• If you would like to stay at Foteini’s place in Ntamouchari get in touch with me. It is a unique experience sleeping at the wave at an old house with an interesting hostess.

Photo Galleries

Spoon sweets and Pouri



Damouchari and Milies

Pilgrimage to the sun

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My pilgrimage to the sun begun last week. I am in motherland.

I am currently in Pelion, Greece, the land of Argonauts and Centeurs, the land of mountain and crystal blue sea.

I thought this would end up a food pilgrimage with many food photos to share but nature has won me over. I bathe in the sea and walk up the steep hills with the excitement of a newcomer, as if I have never encountered such beauty before. As I write this we are getting ready to set off on a coast path hike to the beach of Elitsa (little olive).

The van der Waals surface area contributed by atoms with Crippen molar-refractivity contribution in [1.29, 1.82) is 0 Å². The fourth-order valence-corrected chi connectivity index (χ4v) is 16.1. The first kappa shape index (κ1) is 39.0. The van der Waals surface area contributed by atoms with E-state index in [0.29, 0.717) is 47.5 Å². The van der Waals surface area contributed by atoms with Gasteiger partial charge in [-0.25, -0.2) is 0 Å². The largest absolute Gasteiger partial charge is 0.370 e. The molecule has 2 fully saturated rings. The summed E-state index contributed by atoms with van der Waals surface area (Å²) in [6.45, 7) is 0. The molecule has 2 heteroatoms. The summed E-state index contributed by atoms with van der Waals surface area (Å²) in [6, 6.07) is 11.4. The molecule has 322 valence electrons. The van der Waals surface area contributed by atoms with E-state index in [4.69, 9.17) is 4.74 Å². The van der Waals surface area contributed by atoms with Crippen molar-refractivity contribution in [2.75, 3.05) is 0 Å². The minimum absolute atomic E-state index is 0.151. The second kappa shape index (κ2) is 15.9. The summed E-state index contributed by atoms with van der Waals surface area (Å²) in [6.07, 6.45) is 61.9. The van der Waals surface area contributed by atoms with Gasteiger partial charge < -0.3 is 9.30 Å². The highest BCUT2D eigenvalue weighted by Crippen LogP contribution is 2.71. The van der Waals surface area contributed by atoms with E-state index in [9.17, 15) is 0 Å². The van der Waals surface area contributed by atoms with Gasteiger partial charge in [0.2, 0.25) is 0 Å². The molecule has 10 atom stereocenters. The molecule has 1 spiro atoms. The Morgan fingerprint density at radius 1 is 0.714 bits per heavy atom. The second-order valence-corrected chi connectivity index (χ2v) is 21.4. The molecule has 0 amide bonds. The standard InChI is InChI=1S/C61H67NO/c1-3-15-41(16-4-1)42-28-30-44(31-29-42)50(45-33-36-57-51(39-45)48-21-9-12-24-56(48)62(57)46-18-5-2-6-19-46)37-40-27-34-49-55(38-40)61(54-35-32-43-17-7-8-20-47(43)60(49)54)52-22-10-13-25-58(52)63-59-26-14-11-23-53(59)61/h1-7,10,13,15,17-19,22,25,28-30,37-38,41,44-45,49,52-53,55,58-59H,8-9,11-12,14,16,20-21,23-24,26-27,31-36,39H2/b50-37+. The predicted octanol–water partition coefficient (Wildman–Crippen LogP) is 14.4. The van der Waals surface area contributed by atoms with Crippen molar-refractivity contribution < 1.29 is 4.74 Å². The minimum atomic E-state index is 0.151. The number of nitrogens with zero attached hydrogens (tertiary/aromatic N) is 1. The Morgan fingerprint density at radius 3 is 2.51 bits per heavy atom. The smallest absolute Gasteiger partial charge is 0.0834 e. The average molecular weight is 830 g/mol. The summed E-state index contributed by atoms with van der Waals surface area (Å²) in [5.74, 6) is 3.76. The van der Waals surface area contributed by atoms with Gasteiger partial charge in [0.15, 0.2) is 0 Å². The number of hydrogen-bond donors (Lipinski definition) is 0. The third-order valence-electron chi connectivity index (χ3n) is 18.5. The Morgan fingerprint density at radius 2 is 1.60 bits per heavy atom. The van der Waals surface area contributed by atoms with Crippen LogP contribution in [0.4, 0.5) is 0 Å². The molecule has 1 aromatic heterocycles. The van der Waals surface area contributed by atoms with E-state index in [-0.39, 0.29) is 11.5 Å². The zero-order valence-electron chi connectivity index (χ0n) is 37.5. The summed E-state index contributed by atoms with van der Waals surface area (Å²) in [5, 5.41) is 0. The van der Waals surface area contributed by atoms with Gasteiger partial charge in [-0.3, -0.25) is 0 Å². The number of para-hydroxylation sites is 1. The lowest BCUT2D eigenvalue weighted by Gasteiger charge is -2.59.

I have no phone signal here but last night after wild camping in Parisaina cove Dan and I rested in a house (Orlys) overlooking the Aegean. So no phone signal but wi fi yes! Lucky you!

Last night in the outdoor kitchen we used giant ripe tomatoes to make a cinnamon and olive pasta sauce. We ate this with χυλοπιτες (hilopites) , short tagliatelle-like greek pasta flavored with saffron and paprika. I got very tipsy on chilled local rose table wine (non pretentious nectar-god I ve missed Greece and how it does not need to feign gourmet grandeur to offer you its delights).

And this morning our landlord , Rony from Tel Aviv, offered us γλυκο σύκο (fig sweet) which we spread on maize flour bread with yoghurt butter for breakfast.

To this day in Pelion these are my humble food highlights together with the salad of κριταμα (kreetama) , coastal greens, and κανάτι (kanati which means jug), slow cooked pork and beef in a light lemon and tomato sauce.

But as I am setting off to new coves and hills who knows what awaits me.

I am just so happy to be home.






Crisis kitchen

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No food today folks…

Soup kitchens
Soup kitchens